# Where, if any, is there currently any research being done on the subject of ternary computers? [closed]

I had the experience several years ago of working with a team that had developed a ternary computing system. It ran out of funding and was abandoned but I felt it was ahead of its time. Currently, what is the state of this (ternary computing) research and development? Is there a place online that one could suggest to look for more information?

• I think that for current models of computation it doesn't matter if the computer is binary, ternary, or $k$-ary for any constant $k$. – Laakeri Apr 26 at 19:18
• It affects the complexity only by a constant factor, and constant factors are very rarely/never analyzed. – Laakeri Apr 26 at 19:31
• The Linear Speedup Theorem (effectively) says that the alphabet size for TMs only matters up to constant factors. This is shown via some symbol carpooling argument. The same basically holds for most other models as well, up to possible caveats about needing to read the whole input. In the concrete example of 2 vs 3 symbol RAM machines, it's clear that a 4-symbol machine can directly simulate a 3-symbol machine, but 2 symbol machine can simulate a 4-symbol machine by considering pairs of symbols at a time. E.g. 00=0, 01=1, 10=2, 11=3. – Yonatan N Apr 26 at 19:33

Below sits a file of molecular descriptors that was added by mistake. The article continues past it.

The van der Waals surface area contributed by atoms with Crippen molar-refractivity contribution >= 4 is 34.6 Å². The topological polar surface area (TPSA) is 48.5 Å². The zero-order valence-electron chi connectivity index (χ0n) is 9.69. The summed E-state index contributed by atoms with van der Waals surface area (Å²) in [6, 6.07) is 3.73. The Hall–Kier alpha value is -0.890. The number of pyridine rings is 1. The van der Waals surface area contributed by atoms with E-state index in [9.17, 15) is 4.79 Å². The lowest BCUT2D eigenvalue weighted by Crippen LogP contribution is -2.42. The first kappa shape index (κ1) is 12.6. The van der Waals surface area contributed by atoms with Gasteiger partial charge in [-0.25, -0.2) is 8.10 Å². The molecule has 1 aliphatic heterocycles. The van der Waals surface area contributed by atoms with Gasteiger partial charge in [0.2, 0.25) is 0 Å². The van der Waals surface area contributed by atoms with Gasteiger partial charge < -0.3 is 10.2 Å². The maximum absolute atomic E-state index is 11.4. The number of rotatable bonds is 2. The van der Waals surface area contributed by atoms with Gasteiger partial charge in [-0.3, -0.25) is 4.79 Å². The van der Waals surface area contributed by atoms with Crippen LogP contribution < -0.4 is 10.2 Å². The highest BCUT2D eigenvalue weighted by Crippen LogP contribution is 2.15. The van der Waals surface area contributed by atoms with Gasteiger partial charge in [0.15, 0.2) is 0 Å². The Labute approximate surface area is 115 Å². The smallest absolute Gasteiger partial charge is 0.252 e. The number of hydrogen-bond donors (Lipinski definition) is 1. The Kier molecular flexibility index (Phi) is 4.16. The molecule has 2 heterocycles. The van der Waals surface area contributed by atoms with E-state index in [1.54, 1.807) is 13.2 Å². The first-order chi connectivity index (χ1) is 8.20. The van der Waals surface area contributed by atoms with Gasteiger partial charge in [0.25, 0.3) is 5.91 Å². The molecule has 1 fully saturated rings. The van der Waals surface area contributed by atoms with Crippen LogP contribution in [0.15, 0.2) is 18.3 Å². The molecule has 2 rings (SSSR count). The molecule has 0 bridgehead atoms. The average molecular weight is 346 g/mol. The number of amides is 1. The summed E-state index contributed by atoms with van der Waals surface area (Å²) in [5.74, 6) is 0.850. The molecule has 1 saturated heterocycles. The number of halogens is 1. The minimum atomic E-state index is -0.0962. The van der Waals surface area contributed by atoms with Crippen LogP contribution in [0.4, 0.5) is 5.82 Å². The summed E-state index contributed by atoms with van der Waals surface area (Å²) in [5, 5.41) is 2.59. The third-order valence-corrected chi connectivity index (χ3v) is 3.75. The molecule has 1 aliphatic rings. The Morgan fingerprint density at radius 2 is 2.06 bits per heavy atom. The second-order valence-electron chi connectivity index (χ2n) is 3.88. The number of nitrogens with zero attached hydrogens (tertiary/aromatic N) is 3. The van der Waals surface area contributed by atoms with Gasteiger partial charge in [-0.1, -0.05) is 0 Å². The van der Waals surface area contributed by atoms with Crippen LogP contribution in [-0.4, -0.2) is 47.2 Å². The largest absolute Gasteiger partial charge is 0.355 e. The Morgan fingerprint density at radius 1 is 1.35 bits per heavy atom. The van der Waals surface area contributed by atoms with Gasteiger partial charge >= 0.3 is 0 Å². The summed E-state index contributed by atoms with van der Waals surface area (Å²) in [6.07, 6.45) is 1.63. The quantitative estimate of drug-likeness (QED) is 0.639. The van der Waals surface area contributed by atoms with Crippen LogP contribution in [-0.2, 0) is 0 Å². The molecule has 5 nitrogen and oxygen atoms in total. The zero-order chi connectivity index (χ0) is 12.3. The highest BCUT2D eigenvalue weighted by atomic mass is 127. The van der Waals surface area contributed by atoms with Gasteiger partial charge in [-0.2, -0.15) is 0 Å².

• There are modular gates, which sum their inputs and compare against 0 mod p. You could consider these as taking in values [0,p-1]. But I'm not sure if that's what you're looking for. – Jake Apr 26 at 19:37
• @Jake is there a paper you can point to that I can review? – tale852150 Apr 26 at 19:50

## 1 Answer

Modular counting gates are probably the closest thing in complexity theory to what you're asking about. Modular gates sum their inputs and compare against 0 mod $$p$$. Many authors consider these gates as taking in values in the range $$[0,p-1]$$ since you can hook multiple wires between pairs of gates. This paper provides a good summary of results in the area up until its publication date (2010) and a result on probabilistically emulating the AND function with just modular gates in constant depth.

As far as it relates to your original question, much more focus is given to composite moduli of two distinct prime factors (e.g. 6) than to prime moduli such as 3, since the computational power of a composite modulus with distinct factors is greater and much less well understood, as the linked paper describes.